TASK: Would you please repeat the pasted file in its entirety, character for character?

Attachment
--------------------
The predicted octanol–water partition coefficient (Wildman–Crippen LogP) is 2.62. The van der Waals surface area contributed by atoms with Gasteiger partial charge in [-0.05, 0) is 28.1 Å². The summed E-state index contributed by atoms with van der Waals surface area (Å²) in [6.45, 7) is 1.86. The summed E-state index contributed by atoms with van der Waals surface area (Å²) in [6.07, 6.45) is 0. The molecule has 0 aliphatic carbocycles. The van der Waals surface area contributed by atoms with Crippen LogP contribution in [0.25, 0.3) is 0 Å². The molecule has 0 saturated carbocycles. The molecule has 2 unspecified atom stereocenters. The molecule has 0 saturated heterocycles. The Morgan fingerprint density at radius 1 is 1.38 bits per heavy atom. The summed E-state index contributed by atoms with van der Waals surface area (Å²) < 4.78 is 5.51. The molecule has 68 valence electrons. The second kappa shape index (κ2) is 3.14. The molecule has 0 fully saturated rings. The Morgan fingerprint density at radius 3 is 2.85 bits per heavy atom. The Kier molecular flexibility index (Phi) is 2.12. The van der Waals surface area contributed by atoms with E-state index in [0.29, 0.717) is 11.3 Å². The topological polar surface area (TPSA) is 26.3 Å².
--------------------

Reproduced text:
The predicted octanol–water partition coefficient (Wildman–Crippen LogP) is 2.62. The van der Waals surface area contributed by atoms with Gasteiger partial charge in [-0.05, 0) is 28.1 Å². The summed E-state index contributed by atoms with van der Waals surface area (Å²) in [6.45, 7) is 1.86. The summed E-state index contributed by atoms with van der Waals surface area (Å²) in [6.07, 6.45) is 0. The molecule has 0 aliphatic carbocycles. The van der Waals surface area contributed by atoms with Crippen LogP contribution in [0.25, 0.3) is 0 Å². The molecule has 0 saturated carbocycles. The molecule has 2 unspecified atom stereocenters. The molecule has 0 saturated heterocycles. The Morgan fingerprint density at radius 1 is 1.38 bits per heavy atom. The summed E-state index contributed by atoms with van der Waals surface area (Å²) < 4.78 is 5.51. The molecule has 68 valence electrons. The second kappa shape index (κ2) is 3.14. The molecule has 0 fully saturated rings. The Morgan fingerprint density at radius 3 is 2.85 bits per heavy atom. The Kier molecular flexibility index (Phi) is 2.12. The van der Waals surface area contributed by atoms with E-state index in [0.29, 0.717) is 11.3 Å². The topological polar surface area (TPSA) is 26.3 Å².